Brexit negotiators in new bid to unblock trade talks
British and EU negotiators will talk by phone for a second day running Tuesday, to seek a way forward for trade talks after London rejected Brussels’ latest outreach.
European and UK officials said Michel Barnier and his UK counterpart David Frost would speak at around 3:00 pm (1300 GMT).
The British government had warned Barnier not to come to London this week to continue trade talks until Brussels makes a “fundamental change” in its negotiating stance.
London wants the EU side to confirm that both sides will have to make compromises to find a trade agreement, not just the UK, and wants to start work on a detailed text.
Prime Minister Boris Johnson redelivered that message to his Greek counterpart Kyriakos Mitsotakis in a phone call on Tuesday, insisting that the EU had “effectively ended” negotiations “by stating they did not want to change their negotiating position”, a spokesman said.
Separately, Johnson’s spokesman told reporters that negotiator Frost needs to see “that this is a genuine negotiation rather than one side being expected to make all of the moves.
“We have said that our door is ajar to resume talks but that can only happen if the EU fundamentally change their approach…” to accept that movement needs to come from their side “as well as the UK”, he said.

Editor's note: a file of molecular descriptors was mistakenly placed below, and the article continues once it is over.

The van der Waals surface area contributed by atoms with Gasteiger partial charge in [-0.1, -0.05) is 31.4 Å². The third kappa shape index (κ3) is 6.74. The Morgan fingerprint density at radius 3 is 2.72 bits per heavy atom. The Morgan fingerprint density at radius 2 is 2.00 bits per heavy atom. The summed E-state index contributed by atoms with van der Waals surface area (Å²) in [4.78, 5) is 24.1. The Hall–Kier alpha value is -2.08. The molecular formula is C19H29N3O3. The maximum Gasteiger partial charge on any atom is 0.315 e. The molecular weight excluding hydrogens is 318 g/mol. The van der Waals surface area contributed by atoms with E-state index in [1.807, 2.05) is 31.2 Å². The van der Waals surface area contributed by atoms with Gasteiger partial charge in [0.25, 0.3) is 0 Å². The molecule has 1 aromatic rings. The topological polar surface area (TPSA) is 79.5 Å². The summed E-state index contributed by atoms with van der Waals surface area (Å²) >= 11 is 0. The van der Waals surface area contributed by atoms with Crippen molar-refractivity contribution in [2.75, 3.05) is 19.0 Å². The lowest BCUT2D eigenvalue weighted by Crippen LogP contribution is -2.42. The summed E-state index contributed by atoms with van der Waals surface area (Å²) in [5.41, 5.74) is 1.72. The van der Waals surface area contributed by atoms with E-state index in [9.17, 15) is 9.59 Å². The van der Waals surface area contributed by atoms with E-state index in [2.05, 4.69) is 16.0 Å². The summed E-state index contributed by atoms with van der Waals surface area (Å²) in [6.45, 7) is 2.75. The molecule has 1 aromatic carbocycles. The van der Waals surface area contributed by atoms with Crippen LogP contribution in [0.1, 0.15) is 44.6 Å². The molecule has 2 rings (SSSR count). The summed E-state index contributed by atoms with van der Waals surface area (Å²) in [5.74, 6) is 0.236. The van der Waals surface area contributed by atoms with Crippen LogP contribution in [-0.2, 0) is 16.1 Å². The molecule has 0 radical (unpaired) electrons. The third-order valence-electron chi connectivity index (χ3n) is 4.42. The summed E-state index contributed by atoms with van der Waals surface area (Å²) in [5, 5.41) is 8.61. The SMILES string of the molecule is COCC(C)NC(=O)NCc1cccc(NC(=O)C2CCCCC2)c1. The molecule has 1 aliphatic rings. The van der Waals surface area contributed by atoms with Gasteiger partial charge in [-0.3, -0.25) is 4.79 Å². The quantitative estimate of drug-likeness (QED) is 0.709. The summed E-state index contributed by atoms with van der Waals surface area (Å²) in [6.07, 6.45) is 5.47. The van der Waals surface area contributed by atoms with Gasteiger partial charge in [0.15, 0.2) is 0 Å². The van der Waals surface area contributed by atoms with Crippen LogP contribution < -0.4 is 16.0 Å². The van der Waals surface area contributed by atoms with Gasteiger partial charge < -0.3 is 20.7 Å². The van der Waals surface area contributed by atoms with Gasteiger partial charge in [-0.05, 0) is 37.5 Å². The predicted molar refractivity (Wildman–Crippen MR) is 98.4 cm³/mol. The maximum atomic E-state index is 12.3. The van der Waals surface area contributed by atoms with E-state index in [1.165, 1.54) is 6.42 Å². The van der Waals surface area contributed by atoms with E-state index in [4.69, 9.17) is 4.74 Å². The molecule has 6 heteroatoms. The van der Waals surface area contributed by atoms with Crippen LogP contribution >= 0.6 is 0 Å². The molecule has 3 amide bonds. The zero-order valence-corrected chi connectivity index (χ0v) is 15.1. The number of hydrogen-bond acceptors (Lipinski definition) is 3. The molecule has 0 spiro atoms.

Brussels has promised that it is ready to move on to “legal texts” and discuss the “structure” of the dialogue, but has not moved on its fair competition rules or fish quotas.
Nevertheless, while London insists that trade negotiations are on hold, both sides remain in close daily contact, and European sources expect full talks to resume shortly.
Britain, which left the EU in January but remains bound by most of the bloc’s rules until a transition period ends on December 31, accused Brussels of stalling negotiations.
An EU summit last week infuriated London when European leaders said the British side must make further compromises.
If no deal is found and implemented before December 31, Britain will end up trading with the EU on bare bones WTO regulations, a massive disruption to cross-Channel business.